Cause And Effect Of Hunter’s Bump In The Horse

by Lisa Carter on August 23, 2012

What Is Hunter's Bump In The Horse?

Hunter's bump in the horse.  www.heavenlygaitsequinemassage.comHunter's bump in the horse is a term used to describe a condition in which the tuber sacrale of the pelvis, located at the highest point of the horse's rump, are abnormally prominent.  Most people think of this condition as being a breed-specific conformation issue.  It is often found in the "hunter/jumper" breeds like Thoroughbreds and Warmbloods.  Some people even think this is actually a good thing and was an indication that a horse would be a good jumper because it is so prevalent in that discipline!  Most often, however, it is either a function of how the horse is used; i.e. its job and how it uses it's body, or due to an old injury.  There are varying opinions of the cause, all of which are probably valid.  When it comes to horses they tend to find multiple roads to the same imbalance.  

Why Does My Horse Have Hunter's Bump?

The three most popular theories as to the cause of hunter's bump are 1) sacroiliac subluxation, 2)  damage to one or more of the stabilizing ligaments of the pelvis, and 3) injury to one or more of the muscles acting on the pelvis.  

As you can see from the illustrations below, there are many muscles that affect the action of both the hip and pelvis.  Injury and/or strain to any one of these can have a significant effect on a horse's performance and range of motion to the hindquarters.  When injury or strain occurs, the adjacent muscles take up the slack for the injured one.  Depending on the nature of the injury, such as when ligaments are involved, the muscles will sometimes take over as stabilizers to limit the motion of a particular joint in an effort to avoid further damage to the injury site.  Over time, and especially if a condition becomes chronic, the compensating soft tissue becomes overworked itself and prone to injury.  The muscles remain in a constant state of contraction and fatigue easily.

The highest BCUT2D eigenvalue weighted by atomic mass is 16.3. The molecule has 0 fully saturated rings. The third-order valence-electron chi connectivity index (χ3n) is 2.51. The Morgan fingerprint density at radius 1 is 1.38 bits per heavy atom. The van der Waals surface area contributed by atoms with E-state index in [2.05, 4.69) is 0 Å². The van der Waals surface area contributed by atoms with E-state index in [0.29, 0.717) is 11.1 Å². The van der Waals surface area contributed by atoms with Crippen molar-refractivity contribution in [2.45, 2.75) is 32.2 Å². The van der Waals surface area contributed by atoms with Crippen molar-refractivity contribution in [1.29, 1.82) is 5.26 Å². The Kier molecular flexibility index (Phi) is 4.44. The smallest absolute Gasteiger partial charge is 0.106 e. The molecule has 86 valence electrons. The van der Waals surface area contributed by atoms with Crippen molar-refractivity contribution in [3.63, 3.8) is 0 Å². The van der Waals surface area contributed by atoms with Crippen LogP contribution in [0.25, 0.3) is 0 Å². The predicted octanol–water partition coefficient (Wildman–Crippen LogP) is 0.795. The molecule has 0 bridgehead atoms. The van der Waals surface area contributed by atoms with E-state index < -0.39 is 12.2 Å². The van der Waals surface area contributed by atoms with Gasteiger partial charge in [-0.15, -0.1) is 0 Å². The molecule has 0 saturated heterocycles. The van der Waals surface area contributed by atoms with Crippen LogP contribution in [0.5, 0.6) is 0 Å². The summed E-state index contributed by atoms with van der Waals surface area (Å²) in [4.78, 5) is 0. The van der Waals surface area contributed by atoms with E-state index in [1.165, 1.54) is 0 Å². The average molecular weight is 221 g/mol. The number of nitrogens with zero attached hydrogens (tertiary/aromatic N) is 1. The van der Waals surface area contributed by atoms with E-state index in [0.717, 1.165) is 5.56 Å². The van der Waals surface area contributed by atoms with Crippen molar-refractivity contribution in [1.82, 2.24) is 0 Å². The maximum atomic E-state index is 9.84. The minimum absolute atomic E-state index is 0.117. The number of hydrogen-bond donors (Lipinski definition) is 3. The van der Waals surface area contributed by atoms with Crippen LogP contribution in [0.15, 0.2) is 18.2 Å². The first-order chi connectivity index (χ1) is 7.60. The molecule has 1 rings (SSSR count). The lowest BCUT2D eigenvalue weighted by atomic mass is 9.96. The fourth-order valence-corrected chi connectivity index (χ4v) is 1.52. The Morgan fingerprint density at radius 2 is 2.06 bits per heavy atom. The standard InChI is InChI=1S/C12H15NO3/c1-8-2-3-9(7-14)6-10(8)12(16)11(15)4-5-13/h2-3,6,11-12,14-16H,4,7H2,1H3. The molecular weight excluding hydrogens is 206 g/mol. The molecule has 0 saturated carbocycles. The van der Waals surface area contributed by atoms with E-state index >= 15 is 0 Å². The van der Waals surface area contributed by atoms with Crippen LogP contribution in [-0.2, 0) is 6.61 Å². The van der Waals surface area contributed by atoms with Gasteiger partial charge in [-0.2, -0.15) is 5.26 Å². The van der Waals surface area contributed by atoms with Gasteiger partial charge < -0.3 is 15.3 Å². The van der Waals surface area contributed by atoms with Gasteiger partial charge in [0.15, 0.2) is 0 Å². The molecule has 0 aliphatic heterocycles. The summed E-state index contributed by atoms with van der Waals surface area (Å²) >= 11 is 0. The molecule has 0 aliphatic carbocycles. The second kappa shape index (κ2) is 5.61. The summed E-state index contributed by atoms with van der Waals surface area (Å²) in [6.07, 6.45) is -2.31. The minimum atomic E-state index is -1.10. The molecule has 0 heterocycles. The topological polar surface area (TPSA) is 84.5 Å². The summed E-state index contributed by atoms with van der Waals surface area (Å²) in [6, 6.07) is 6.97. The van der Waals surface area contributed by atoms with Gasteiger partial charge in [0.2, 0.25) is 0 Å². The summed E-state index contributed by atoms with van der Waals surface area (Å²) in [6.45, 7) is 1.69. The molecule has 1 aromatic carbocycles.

Hindquarter muscles of the horse.    

As the horse's body continues to compensate for the injury, certain muscles can become atrophied when they are no longer used as much and others become overdeveloped by comparison.  The new compensated way of moving becomes an ingrained pattern in the horse's muscle memory and the body is less and less likely to return to a state of balance on its own even after the original injury has healed.  Now add into that mix the creation of scar tissue, which is not very elastic and greatly reduces the available range of motion to the surrounding soft tissue.  

With hunter's bump, constant strain on the sacroiliac joint and ligaments due to awkward landings over jumps, falls, overwork or bad footing can cause damage to the ligaments and soft tissue of the pelvis.  Atrophy begins to occur in the muscles overlying the tuber sacrale, and along with the upward movement of the sacroiliac joint, causes the characteristic "bump" along the top of the horse's rump.  

Is Hunter's Bump Painful?

Most horses with hunter's bump will also have associated lumbar back pain.  If the original injury has gone untreated for a long period of time, other conditions can begin to crop up due to the strain of compensation over time.  You might see stifle and/or hock issues begin to crop up as secondary conditions to the original injury.  These secondary conditions will usually persist and/or worsen even with treatment if the original culprit is not recognized and addressed first.  

Look for Part 2 of this article next week, which will cover alternative therapies, specific exercises and stretches that you can use to help address hunter's bump in your horse.  

Resources:  Plate 34, Horse Anatomy – A Coloring Atlas By Robert A. Kainer and Thomas O. McCracken, Alpine Publications 1994.


Lisa Carter, Certified Equine Massage Therapist, with her Arabian mare Siofhice.  www.heavenlygaitsequinemassage.com.

Lisa Carter is a Certified Equine Massage Therapist (CEMT), with multiple certifications from several different equine bodywork schools.  She incorporates her knowledge and experience with Parelli Natural Horsemanship, equine bodywork and as a veterinary technician to provide her clients with the resources they need to make informed decisions for their horses.  She encourages and facilitates network building between equine health care professionals, working together to find the best combination of therapies to meet the needs of the "whole horse".